6 Steps to Help Moving Day Run Smoothly for Dog Owners

Moving to a new home is taxing enough for you, but it can be even more stressful for your dog. The packing, disruption of routine, and strange environment is enough to cause anxiety for any canine family member. So if you are planning on moving with your canine, use these tips to make the experience a happy one for all humans and animals involved.

Think About Hiring Professional Movers

You can certainly pack and move your own stuff. But professional movers have the added experience, expertise and necessary equipment to streamline the entire process. Most movers even offer packing, unpacking, and transport services.

So what’s this have to do with your dog? If you hire professional movers to do all the heavy lifting and take care of logistics, you are going to be far less stressed by your move. Since our canine companions can pick up on anxiety, reducing yours will help your dog feel more calm during the moving process.

Start Packing Early, If You Can

Remember how we mentioned that stress can rub off on your dog? Well packing at the last minute can not only make you feel stressed, but dogs tend to get nervous when you’re furiously packing everything in your home. So, if you can, allow yourself more time to pack. Four weeks is a good place to start, and will allow you to keep yourself and your dog calm as you get ready for the move. If you’re pressed for time, there are professionals who can help you pack your things efficiently.

Make Your Dog’s Safety a Priority

Hiring pros will help you keep your boxes and belongings secure. So use that extra time to make sure your dog stays safe on moving day too. Keep your dog away from doors and pathways to allow room for movers to work safely. Better yet, put your dog in a separate room or with her toys, treats and food to keep your move safe and your dog’s stress levels low. You can also leave your dog in a crate in the car, but leave the AC on and only use this option for short periods of time to prevent even more stress for your pup.

Even if you have a solid plan to keep your dog secure, it’s still a good idea to update all tag, collar, and microchip information, and keep it accessible during your move. Pets can and do wander or get lost during moves, so any added measures can help reunite you if this happens.

Find Ways to Manage Anxiety Too

Moves are going to make your dog anxious, no matter what steps you take. You can minimize that stress but you may also want to find ways to burn off any excess anxious energy. Schedule some playtime with your pup, and use games that will work those muscles and that brain. A few new games can keep things fun for your dog, but you also want to keep the rest of your routine together as normal as possible. Maintain consistent feeding and walk schedules throughout your move, to prevent your dog from getting really worked up by all the change.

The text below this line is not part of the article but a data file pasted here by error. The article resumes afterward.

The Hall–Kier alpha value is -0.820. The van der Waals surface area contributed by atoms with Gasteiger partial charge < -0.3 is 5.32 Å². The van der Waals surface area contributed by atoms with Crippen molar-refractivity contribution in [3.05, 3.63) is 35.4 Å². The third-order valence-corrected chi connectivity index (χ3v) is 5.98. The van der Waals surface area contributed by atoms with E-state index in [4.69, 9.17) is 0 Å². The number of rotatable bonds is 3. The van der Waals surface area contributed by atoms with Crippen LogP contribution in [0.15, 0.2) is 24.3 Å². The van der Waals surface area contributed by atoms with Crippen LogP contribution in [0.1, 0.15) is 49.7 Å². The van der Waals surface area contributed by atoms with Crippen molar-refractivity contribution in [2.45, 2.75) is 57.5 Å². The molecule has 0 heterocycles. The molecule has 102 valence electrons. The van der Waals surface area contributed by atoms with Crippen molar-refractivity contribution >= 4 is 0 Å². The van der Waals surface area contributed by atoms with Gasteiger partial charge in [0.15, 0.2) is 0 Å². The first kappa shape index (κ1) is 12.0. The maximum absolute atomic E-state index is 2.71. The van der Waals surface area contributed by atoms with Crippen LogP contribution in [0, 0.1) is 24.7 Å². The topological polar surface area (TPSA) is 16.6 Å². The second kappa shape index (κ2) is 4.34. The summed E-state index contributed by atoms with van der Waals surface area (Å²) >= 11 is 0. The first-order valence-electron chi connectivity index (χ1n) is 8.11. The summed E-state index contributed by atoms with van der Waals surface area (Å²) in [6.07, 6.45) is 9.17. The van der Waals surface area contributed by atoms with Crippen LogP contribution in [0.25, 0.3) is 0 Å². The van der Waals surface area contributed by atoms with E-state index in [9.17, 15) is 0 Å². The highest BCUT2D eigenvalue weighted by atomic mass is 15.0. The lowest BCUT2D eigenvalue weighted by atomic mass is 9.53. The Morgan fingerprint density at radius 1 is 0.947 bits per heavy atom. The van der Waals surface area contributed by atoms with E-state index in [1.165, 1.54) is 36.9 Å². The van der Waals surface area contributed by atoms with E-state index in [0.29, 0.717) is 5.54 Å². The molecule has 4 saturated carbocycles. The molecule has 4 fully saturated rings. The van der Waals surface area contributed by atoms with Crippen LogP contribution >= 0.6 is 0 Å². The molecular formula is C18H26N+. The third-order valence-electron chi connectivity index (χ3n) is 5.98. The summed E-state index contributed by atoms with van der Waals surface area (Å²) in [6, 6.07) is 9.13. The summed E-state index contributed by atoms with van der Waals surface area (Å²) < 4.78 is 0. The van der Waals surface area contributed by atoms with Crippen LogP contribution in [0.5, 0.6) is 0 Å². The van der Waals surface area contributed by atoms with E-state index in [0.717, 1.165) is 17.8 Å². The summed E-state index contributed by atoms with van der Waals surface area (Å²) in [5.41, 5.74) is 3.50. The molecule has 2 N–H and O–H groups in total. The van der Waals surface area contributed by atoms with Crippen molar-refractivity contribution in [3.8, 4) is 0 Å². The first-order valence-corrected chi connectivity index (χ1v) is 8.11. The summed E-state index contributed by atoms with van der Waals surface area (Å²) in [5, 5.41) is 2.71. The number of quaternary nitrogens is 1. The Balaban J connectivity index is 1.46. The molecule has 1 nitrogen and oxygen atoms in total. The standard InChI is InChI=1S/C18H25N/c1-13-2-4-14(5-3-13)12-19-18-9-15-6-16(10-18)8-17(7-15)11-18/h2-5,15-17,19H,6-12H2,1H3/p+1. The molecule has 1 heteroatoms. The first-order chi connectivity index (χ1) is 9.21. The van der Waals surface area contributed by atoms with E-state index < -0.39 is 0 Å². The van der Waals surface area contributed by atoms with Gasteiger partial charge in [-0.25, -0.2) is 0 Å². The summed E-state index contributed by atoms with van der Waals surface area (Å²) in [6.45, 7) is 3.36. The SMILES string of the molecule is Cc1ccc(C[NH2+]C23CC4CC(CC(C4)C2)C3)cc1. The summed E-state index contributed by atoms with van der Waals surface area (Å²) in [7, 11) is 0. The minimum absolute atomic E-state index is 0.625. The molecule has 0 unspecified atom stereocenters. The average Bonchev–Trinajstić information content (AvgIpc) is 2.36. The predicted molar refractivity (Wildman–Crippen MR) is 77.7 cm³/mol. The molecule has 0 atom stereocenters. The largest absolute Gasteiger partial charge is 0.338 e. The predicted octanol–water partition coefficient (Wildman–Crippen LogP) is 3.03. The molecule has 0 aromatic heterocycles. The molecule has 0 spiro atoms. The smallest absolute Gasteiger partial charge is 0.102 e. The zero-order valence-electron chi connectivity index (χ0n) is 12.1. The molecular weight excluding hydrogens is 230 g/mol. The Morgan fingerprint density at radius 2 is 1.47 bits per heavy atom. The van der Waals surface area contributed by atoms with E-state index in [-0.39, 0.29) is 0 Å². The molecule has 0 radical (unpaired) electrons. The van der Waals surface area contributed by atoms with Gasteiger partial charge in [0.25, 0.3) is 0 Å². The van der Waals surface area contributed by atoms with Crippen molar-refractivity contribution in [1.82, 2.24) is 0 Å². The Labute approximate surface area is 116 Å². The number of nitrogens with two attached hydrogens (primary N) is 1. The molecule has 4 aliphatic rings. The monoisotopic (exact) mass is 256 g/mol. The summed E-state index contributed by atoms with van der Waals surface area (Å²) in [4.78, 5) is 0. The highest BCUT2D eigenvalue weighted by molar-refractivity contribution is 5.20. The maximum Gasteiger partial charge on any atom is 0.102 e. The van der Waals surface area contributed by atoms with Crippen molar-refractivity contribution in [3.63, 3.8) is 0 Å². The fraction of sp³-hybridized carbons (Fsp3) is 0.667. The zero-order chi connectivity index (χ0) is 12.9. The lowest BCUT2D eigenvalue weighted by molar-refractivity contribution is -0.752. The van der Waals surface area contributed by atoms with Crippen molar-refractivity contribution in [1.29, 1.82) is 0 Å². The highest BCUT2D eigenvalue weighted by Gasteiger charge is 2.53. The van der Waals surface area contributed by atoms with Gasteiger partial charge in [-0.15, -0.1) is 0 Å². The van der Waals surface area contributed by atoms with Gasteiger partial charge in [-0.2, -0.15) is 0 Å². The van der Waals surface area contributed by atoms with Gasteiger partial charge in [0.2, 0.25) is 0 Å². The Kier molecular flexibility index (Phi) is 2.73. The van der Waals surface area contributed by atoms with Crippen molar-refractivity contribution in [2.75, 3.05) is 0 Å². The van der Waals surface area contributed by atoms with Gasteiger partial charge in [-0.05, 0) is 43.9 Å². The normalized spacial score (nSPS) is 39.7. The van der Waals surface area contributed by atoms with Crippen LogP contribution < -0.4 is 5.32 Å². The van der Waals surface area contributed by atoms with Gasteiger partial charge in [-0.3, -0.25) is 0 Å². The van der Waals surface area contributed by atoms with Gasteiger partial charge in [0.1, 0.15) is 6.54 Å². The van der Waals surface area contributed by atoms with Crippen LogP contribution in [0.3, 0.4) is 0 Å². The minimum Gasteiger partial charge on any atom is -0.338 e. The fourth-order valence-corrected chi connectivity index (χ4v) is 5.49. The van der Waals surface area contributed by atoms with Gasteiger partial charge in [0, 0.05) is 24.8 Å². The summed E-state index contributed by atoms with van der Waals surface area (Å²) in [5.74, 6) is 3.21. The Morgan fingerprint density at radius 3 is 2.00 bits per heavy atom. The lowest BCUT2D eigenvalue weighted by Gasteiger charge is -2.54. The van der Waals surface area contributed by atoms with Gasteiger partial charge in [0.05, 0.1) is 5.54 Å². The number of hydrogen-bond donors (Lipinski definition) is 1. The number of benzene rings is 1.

Pack a “Day Of” Bag for Your Dog

You may already have an essentials bag packed for yourself, complete with toiletries, clothes and snacks to help keep you sane. But your dog could use a “day of” bag as well. Just like your own bag, this essentials bag should include items that will help your dog stay healthy and comfortable. Pack any medications, food, or paperwork you need, but bring some favorite toys along too. Those familiar smells on toys and beds are important for helping your dog feel more relaxed and at home, whether it’s in a hotel or in your brand new house.

Get the New Home Ready

Once you’ve arrived at the new home, you want to make sure your dog is as comfortable as possible. Familiarity is key; your dog will be less anxious if you set up the bed, crate, and toys the same way they were arranged at the old place. Keeping your dog safe is another important measure, which can be done by building a sturdy wood fence. If you don’t have one installed, look for a local fence company. You can expect to pay between $1,487 and $6,000 to hire one in Philadelphia.

Moving to a new home with a dog is always a bit stressful for all involved. But if you plan properly, you can keep tension as minimal as possible and help your dog settle into the new home and routine much faster.

Photo Credit:  Pixabay

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